The amended turn sequence is logical, and seems likely to encourage correct tactics of supporting fire and then movement into close combat by other units.

    May I offer a small suggestion on presentation, which might make the rules more concise and a bit less daunting at first sight - which was my initial reaction upon seeing the new sequence before reading it carefully.

    If you were to number the steps, instead of using bullet points, rather than repeating the turn sequence for the second player, you could simply say something like 'The second side then follows steps 5 to 7. Once the Close Combats have been resolved, the turn has ended...'

    You may, of course, disagree, believing that it is better to spell each step out again in full - I suppose it all depends on the comprehension skills of your target audience.

    A more general comment on the whole issue of amendments to the rules: obviously, each of us is free to adapt/amend/reject any part(s) of the rules we choose, and there is no reason why there should not be an 'introductory' version of the rules for use with youngsters or novice players, and slightly more complex rules onto which they can move later - or we veterans can use from the start.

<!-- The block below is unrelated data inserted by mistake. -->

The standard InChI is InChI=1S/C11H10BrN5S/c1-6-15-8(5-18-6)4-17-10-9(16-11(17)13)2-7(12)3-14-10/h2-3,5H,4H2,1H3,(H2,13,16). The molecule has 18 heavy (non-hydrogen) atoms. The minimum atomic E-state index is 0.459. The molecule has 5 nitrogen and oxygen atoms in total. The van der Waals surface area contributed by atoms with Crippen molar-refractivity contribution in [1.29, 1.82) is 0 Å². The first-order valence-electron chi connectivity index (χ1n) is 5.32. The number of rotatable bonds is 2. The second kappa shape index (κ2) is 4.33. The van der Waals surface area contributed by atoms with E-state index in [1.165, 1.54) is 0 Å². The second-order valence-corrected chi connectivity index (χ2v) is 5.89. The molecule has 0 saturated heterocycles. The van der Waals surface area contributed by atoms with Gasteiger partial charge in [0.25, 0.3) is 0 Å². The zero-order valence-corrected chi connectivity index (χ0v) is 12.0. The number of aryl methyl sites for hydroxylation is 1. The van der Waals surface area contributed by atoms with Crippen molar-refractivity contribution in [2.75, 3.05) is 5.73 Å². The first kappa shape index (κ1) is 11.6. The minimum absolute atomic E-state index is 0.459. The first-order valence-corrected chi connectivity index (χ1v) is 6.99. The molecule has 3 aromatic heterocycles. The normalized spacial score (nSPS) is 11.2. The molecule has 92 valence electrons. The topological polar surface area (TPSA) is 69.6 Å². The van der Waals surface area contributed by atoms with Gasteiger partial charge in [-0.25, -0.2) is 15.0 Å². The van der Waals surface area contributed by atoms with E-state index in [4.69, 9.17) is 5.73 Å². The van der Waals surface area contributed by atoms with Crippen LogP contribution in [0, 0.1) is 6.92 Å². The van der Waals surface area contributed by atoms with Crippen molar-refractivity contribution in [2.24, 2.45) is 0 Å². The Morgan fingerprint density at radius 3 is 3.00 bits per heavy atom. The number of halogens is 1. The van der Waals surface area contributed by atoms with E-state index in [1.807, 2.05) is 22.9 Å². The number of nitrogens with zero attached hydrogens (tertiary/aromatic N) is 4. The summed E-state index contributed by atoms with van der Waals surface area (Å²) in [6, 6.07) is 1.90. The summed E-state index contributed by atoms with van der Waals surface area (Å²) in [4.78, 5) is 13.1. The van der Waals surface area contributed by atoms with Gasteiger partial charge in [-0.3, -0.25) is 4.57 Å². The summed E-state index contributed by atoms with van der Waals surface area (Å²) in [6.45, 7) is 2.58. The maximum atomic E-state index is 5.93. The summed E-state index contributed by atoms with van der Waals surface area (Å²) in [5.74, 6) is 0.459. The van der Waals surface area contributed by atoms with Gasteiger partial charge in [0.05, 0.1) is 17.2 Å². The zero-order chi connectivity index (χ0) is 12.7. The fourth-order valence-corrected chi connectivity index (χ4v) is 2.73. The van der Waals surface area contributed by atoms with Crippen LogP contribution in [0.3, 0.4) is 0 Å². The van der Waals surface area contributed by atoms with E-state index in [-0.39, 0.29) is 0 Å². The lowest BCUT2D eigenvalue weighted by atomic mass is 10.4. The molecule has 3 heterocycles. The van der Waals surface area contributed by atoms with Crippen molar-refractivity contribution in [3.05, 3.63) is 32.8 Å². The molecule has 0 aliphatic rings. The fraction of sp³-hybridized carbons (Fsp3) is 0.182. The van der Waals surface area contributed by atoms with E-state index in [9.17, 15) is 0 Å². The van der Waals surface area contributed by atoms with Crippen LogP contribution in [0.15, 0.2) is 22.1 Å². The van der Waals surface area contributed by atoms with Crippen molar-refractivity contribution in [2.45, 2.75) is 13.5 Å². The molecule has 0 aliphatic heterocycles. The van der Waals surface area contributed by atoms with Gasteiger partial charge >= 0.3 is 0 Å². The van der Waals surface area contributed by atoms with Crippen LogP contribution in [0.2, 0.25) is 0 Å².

I can't help wondering whether the Morschauser rules as originally published fell firmly into the former category, and that Joe himself was gaming with further developments of them. It would then be entirely appropriate for you/us to develop different versions of them, as Joe himself suggests in Chapter XI.

    Regards,
    Arthur

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  2. Arthur1815,

    I had thought of numbering the turn sequence (it was numbered in one of my drafts, but somewhere along the line it was changed), and now that you have suggested it, I will make that change. It will also make it possible to simplify the turn sequence along the lines you suggest.

    I think that you are right about the need for simple versions of rules for beginners/novices. I also agree that the rules in Morschauser's book are very much at that end of the spectrum, and that the developments I am trying to make - with the help of people like you and Ross Mac - are the sort that Joseph Morschauser would have made.

    All the best,

    Bob

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  3. Bob,